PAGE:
It is the responsibility of every business to pay taxes to the government. The amount will depend on the kind of business and its profits. Different forms of businesses also have different advantages in terms of tax dues. There are tax advantages of an LLC (Limited Liability Corporation) and also that of an S Corporation. But here are some of their differences and distinct advantages to enhance your knowledge about the meticulous tax situations in business.
In the case of an LLC, your tax due will be based on your ownership percentage. Say the business’s profit is $150,000 and you own one-third of the company, then tax will be imposed on the $50,000, which indicates your profit.
Similarly, the Internal Revenue Service (IRS) will also tax your percentage-based profit from the business. But if you are also working for the business and are paid a salary, then the tax will be imposed on both your tax and your profit. So based on the figures above, plus your supposed salary of $50,000 a year, the amount the IRS will tax on you will be based on $100,000. The amount is from the salary of $50,000 plus the personal profit of $50,000.
Basically, the S Corporation pays more taxes because of payroll and corporate taxes. So that’s basically one of the tax advantages of an LLC. But it’s not all good in the LLC front. An LLC is required to make quarterly estimated payments to the IRS. However, not all of the businesses under the LLC structure are diligent about monitoring quarterly dues. As a result, the business may get into trouble with the IRS. This puts the S Corporation at an advantage with its payroll service wherein taxes are immediately taken out of the salary.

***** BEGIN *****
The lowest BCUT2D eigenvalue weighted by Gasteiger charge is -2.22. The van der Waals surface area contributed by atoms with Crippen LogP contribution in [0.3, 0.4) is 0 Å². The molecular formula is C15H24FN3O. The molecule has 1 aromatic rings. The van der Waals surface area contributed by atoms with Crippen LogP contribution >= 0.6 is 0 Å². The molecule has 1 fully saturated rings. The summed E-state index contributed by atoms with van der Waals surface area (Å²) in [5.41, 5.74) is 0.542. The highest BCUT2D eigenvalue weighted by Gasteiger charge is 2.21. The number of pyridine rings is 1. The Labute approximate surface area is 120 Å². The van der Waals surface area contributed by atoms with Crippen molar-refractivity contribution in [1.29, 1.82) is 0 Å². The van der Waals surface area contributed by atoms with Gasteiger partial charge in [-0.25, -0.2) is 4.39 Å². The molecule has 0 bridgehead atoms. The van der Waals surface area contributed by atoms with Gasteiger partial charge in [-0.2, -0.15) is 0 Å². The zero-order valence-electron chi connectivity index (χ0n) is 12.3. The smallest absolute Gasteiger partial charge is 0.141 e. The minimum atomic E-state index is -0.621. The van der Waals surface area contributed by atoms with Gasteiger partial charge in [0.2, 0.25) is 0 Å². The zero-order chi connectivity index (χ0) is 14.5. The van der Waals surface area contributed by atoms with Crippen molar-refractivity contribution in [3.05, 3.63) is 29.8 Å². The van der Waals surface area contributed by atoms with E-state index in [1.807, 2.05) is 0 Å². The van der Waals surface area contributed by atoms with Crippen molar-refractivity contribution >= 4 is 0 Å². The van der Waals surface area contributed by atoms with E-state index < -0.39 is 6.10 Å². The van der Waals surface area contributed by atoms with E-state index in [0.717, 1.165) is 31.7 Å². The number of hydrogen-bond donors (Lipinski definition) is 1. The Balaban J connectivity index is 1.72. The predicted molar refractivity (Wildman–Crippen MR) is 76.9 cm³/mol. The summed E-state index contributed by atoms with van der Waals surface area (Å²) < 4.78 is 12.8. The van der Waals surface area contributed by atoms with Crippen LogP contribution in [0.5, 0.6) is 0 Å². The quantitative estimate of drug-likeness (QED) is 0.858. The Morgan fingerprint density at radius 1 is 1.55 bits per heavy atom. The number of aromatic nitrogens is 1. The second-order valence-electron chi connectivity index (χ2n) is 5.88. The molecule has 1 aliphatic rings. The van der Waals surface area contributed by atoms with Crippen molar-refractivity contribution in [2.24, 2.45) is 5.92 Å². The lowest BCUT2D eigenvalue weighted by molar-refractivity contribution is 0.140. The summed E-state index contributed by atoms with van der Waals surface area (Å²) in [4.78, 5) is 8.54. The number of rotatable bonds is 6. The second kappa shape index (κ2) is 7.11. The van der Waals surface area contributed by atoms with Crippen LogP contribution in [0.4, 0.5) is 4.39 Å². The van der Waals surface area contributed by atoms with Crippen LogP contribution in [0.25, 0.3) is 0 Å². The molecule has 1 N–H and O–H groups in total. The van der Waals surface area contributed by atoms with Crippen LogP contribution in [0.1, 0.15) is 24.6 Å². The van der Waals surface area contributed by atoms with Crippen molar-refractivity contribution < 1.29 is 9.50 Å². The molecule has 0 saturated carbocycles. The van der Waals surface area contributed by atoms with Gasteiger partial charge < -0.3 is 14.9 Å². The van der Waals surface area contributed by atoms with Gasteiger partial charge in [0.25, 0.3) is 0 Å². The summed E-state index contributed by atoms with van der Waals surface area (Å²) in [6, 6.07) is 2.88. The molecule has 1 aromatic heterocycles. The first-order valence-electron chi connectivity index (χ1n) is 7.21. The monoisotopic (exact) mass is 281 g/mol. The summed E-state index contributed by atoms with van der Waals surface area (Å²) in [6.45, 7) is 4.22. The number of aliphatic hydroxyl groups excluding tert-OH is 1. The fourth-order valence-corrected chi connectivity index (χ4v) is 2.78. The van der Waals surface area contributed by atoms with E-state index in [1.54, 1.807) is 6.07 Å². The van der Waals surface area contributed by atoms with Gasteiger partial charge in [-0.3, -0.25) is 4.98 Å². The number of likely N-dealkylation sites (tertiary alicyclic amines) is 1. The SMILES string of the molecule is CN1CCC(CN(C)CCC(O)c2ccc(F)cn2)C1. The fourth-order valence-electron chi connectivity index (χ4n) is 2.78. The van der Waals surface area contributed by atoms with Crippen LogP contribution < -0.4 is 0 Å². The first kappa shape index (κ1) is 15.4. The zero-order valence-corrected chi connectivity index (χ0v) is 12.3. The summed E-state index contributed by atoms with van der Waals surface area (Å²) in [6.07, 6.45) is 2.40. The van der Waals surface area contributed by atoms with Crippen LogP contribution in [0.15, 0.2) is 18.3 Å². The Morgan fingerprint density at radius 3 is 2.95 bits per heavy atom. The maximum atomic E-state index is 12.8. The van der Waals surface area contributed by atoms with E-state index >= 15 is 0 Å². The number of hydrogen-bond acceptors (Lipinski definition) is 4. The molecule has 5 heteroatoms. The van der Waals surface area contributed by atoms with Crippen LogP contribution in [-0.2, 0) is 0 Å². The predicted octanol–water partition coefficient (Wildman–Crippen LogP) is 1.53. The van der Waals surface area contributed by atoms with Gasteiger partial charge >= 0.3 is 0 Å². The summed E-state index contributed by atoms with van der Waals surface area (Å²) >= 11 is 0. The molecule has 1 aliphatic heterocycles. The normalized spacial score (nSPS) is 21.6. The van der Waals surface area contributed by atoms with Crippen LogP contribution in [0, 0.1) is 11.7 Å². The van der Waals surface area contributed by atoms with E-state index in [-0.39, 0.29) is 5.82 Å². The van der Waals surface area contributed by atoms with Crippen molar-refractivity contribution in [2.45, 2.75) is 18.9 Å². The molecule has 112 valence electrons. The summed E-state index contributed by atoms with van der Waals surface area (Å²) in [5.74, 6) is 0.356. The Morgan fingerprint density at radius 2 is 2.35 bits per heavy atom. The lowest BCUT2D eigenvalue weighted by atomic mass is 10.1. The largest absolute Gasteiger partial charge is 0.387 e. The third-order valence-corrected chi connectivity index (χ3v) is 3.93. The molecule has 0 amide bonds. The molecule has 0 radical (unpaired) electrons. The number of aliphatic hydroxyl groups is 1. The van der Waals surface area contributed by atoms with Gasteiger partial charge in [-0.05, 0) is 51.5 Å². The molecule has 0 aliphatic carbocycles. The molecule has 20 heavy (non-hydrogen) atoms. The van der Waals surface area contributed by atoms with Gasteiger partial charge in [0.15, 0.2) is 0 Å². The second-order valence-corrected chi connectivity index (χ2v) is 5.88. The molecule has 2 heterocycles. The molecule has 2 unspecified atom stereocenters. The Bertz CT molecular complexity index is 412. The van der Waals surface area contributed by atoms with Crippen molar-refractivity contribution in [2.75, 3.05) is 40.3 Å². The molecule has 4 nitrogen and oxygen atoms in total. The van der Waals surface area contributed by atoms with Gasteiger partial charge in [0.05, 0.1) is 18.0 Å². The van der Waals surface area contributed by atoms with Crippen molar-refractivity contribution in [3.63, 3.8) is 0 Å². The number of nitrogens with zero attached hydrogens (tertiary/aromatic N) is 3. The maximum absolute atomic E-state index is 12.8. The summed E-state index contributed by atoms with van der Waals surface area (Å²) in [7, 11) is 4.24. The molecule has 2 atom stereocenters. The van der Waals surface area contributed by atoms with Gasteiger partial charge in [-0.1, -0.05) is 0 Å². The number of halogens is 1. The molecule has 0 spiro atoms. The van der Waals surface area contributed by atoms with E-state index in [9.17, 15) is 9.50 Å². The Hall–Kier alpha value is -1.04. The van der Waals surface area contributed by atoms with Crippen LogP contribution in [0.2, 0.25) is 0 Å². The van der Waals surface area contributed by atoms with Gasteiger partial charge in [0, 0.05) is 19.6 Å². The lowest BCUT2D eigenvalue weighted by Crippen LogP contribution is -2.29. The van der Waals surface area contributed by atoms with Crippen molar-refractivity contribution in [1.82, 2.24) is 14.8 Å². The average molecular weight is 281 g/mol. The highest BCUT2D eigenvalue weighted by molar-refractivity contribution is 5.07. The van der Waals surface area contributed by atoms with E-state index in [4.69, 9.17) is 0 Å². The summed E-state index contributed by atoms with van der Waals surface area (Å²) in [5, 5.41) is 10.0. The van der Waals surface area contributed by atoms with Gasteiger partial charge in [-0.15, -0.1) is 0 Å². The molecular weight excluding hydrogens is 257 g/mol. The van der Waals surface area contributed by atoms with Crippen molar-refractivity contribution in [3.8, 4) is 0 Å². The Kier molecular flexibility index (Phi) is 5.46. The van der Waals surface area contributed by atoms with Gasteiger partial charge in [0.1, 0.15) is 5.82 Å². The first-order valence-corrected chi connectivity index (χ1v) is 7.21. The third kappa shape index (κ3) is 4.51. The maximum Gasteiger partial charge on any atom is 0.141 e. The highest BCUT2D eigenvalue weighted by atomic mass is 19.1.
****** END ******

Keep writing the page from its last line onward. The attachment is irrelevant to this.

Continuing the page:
In both business forms, though, your personal assets will be protected. The LLC business or the S Corp will be treated separately from their individual owners. Both can also deduct pre-tax expenses: advertising, computers, car expenses, gifts, health care premiums, promotion, travel, uniforms, among others. Of course, the deductibles should have been used in relation to the business.
But when deciding which form of business one should create, many will say that LLC may be the best way to go. This is because an LLC can still be converted to an S Corp. However, the opposite could not be done. An S Corp cannot be changed into an LLC.
Anyway, an LLC is easy to set up and inexpensive to start. The red tape in forming an LLC is also not as strict compared to forming an S Corp. However, if the business is growing fast and you foresee the need to invite investors soon, the S Corp would be ideal. Or if you have been holding on to an LLC, it might be time to transform it into an S Corp. It’s easier to invite investors when you are a corporation because of the credibility that comes with it. But of course, with it comes a lot of paperwork and some financial burden because of attorney’s fees and accountant’s fees.